3.4 What is Hypomania?
    3.5 What is the difference between euphoria and dysphoria?
    3.6 What is a Mixed State?
    3.7 What is Rapid Cycling?
    3.8 What are delusions and hallucinations?
    3.9 How do you tell unipolar depression and bipolar
    disorder apart?
    3.10 What is Cyclothymia?
    3.11 What is Dysthymic Disorder?
    3.12 What is Schizoaffective Disorder?
    3.13 What is Seasonal Affective Disorder?
    3.14 How do I distinguish between and among all of
    these disorders?


    4.0 How can I best take care of myself?

    4.1 How can I assess my own mental status?
    (Includes: The Goldberg Depression and Mania
    Self-Rating Scales)
    4.2 What treatment options are available?
    4.3 How do I find a good health care provider?
    4.4 What medications are commonly used in treatment?
    4.5 What "alternative" therapies exist, and are they
    any good?
    4.6 How do I pay for all this? (Insurance-related
    issues.)
    4.7 What are my rights as a patient?
    4.8 What are my rights as a person with Bipolar Affective
    Disorder?
    4.9 How can I tell my (friends, family, coworkers)? Should I?
    4.10 Resource organizations


    5.0 How do I help a friend or loved one?

    5.1 What to do (and what not to do) when someone you care
    about is diagnosed
    5.2 What to do (and what not to do) if you suspect that
    someone you care about needs help, but resists
    seeking it for themselves.


    6.0 Resources for education and support

    6.1 Internet Resources
    6.2 Books
    6.3 Magazine and Journal Articles


    7.0 Controversial Issues - making sense of them

    7.1 To drug, or not to drug?
    7.2 Should I participate in a study or other
    research program?
    7.3 How do I evaluate "alternative" therapies?
    7.4 The Psychiatric Survivors' Movement
    7.5 Critics of Psychiatry and Psychology


    8.0 Is there life (and hope) after diagnosis?

    8.1 Coping hints from readers and participants
    8.2 Research trends and directions




    -----------------------------------------------------------
    1.0 Introduction and Acknowledgments to Contributors
    ----------------------------------------------------------

    The Bipolar Disorder FAQ is based largely on the FAQ from the Usenet newsgroup
    alt.support.depression.manic. The alt.support.depression.manic FAQ was
    originated and maintained until recently by PsyberNut/Bipolar Bear/Scott
    , and this FAQ document contains much of his original work,
    essentially unmodified; in particular, the "more complete list of symptoms"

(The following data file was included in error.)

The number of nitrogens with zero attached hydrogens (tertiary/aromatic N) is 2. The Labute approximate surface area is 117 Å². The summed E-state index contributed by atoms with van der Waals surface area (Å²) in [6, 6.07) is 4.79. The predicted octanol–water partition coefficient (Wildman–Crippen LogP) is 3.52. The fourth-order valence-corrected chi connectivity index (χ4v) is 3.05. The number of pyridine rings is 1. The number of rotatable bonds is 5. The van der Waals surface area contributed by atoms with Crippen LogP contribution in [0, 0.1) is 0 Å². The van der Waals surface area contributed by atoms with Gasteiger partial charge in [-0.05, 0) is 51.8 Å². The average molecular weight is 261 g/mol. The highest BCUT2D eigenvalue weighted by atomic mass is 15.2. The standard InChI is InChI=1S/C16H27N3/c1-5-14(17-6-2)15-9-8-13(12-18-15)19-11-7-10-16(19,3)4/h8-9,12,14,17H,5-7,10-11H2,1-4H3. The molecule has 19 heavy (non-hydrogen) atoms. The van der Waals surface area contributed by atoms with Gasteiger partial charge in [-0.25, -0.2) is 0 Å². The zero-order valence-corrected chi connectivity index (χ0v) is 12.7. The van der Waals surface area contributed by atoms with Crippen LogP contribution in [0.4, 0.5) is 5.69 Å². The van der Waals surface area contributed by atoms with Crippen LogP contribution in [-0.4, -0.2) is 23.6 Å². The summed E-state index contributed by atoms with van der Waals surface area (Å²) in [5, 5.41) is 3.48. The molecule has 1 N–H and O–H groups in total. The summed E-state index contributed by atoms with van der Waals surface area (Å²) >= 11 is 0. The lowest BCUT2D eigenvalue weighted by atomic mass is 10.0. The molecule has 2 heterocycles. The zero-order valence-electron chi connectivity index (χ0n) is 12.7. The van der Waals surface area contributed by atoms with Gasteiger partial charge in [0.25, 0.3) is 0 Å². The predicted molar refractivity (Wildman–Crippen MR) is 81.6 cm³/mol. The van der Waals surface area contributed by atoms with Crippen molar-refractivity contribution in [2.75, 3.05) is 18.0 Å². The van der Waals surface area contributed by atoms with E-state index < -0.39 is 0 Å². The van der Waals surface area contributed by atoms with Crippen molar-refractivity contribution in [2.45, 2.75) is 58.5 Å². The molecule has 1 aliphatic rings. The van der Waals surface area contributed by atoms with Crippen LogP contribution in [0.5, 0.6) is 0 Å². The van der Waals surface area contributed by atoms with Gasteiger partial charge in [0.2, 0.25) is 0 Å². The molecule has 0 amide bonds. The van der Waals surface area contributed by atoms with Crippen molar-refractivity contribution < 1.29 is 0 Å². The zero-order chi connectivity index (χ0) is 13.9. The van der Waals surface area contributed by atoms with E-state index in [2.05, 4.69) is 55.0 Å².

sections are his writing. We gratefully acknowledge our enormous debt to
    Scott, and wish him the very best.

    Many readers of alt.support.depression.manic (ASDM) and
    soc.support.depression.manic (SSDM) have contributed directly and indirectly to
    the development of this FAQ; many more have read it and offered comments and
    criticism. So have readers and contributors to the PENDULUM mailing list.

    A few contributors, in particular, must be singled out for their extraordinary
    contributions. Thanks to:

    Joy Ikelman, who allowed us to ransack her "Media File," an
    excellent resource for finding mood disorder information and references in
    print. Joy also completely rewrote and updated the "definitions" section of
    the FAQ, based on DSM-IV, and read early drafts, giving many helpful editorial
    criticisms along the way.

    Millie Niss, for her well-researched
    contributions to the Drug Therapy section of the FAQ.

    Dr. Ivan K. Goldberg, M.D for his permission to reproduce
    the Goldberg Depression and Mania Scales.


    -------------------------------------------------------
    2.0 Revision history and archive locations
    -------------------------------------------------------

    This is Version 1.1 of the Bipolar Disorder FAQ, released 25 September 1996.

    This FAQ is posted periodically to the Usenet newsgroups
    alt.support.depression.manic and soc.support.depression.manic.

    The current version of the Bipolar Disorder FAQ may always be found on
    the World Wide Web at:

    http://www.moodswing.org/faq.html (in the US) and

    -----------------------------------------------------
    3.0 Definitions (DSM-IV and "Extended")
    -----------------------------------------------------

    There are many different mood disorders, and discussing them all thoroughly is
    beyond the scope of this FAQ.

    This FAQ focuses on the mood disorders which tend to be characterized by "mood
    swings": alternating cycles of abnormally depressed and elevated (manic)
    moods. You're up, you're down, you're up, you're down, you're up... and some
    (or most) of the time, you're in the middle, trying to figure out what happened.

    While reading these definitions, it may be useful to think of Bipolar Disorder
    and related disorders as existing along a continuum of "affects," or moods.


    ------------------------------
    3.1 What is Bipolar Disorder?
    ------------------------------

    Bipolar Disorder is the medical name for Manic Depression; at various times, it
    has also been known as Bipolar Affective Disorder and Manic-Depressive Illness.